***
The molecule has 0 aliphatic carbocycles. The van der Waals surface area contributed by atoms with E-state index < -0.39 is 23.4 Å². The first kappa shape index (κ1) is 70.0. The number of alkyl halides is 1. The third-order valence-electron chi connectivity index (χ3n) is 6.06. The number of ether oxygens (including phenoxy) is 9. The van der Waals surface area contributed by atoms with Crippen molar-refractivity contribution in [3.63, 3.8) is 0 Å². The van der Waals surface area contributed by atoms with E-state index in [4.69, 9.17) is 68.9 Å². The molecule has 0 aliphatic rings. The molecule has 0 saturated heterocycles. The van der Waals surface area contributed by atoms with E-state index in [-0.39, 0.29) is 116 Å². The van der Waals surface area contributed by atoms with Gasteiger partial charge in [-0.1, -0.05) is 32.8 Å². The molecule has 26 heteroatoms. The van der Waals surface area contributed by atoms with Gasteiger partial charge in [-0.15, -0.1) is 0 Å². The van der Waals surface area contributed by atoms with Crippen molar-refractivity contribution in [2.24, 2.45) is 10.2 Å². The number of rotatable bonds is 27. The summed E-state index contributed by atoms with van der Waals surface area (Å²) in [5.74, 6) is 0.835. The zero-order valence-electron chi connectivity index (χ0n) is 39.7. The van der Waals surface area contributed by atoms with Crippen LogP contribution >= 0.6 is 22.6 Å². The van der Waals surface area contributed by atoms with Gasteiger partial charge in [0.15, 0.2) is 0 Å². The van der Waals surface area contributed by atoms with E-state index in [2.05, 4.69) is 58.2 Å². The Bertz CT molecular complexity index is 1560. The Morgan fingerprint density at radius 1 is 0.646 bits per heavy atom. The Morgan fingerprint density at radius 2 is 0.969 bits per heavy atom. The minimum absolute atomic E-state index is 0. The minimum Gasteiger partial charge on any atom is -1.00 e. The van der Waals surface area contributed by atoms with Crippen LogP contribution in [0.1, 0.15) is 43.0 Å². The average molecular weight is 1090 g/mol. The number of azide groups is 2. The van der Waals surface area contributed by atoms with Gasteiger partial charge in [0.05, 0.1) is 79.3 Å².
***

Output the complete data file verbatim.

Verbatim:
The molecule has 0 aliphatic carbocycles. The van der Waals surface area contributed by atoms with E-state index < -0.39 is 23.4 Å². The first kappa shape index (κ1) is 70.0. The number of alkyl halides is 1. The third-order valence-electron chi connectivity index (χ3n) is 6.06. The number of ether oxygens (including phenoxy) is 9. The van der Waals surface area contributed by atoms with Crippen molar-refractivity contribution in [3.63, 3.8) is 0 Å². The van der Waals surface area contributed by atoms with E-state index in [4.69, 9.17) is 68.9 Å². The molecule has 0 aliphatic rings. The molecule has 0 saturated heterocycles. The van der Waals surface area contributed by atoms with E-state index in [-0.39, 0.29) is 116 Å². The van der Waals surface area contributed by atoms with Gasteiger partial charge in [-0.1, -0.05) is 32.8 Å². The molecule has 26 heteroatoms. The van der Waals surface area contributed by atoms with Gasteiger partial charge in [-0.15, -0.1) is 0 Å². The van der Waals surface area contributed by atoms with Crippen molar-refractivity contribution in [2.24, 2.45) is 10.2 Å². The number of rotatable bonds is 27. The summed E-state index contributed by atoms with van der Waals surface area (Å²) in [5.74, 6) is 0.835. The zero-order valence-electron chi connectivity index (χ0n) is 39.7. The van der Waals surface area contributed by atoms with Crippen LogP contribution >= 0.6 is 22.6 Å². The van der Waals surface area contributed by atoms with Gasteiger partial charge in [0.15, 0.2) is 0 Å². The van der Waals surface area contributed by atoms with E-state index in [2.05, 4.69) is 58.2 Å². The Bertz CT molecular complexity index is 1560. The Morgan fingerprint density at radius 1 is 0.646 bits per heavy atom. The Morgan fingerprint density at radius 2 is 0.969 bits per heavy atom. The minimum absolute atomic E-state index is 0. The minimum Gasteiger partial charge on any atom is -1.00 e. The van der Waals surface area contributed by atoms with Crippen LogP contribution in [0.1, 0.15) is 43.0 Å². The average molecular weight is 1090 g/mol. The number of azide groups is 2. The van der Waals surface area contributed by atoms with Gasteiger partial charge in [0.05, 0.1) is 79.3 Å².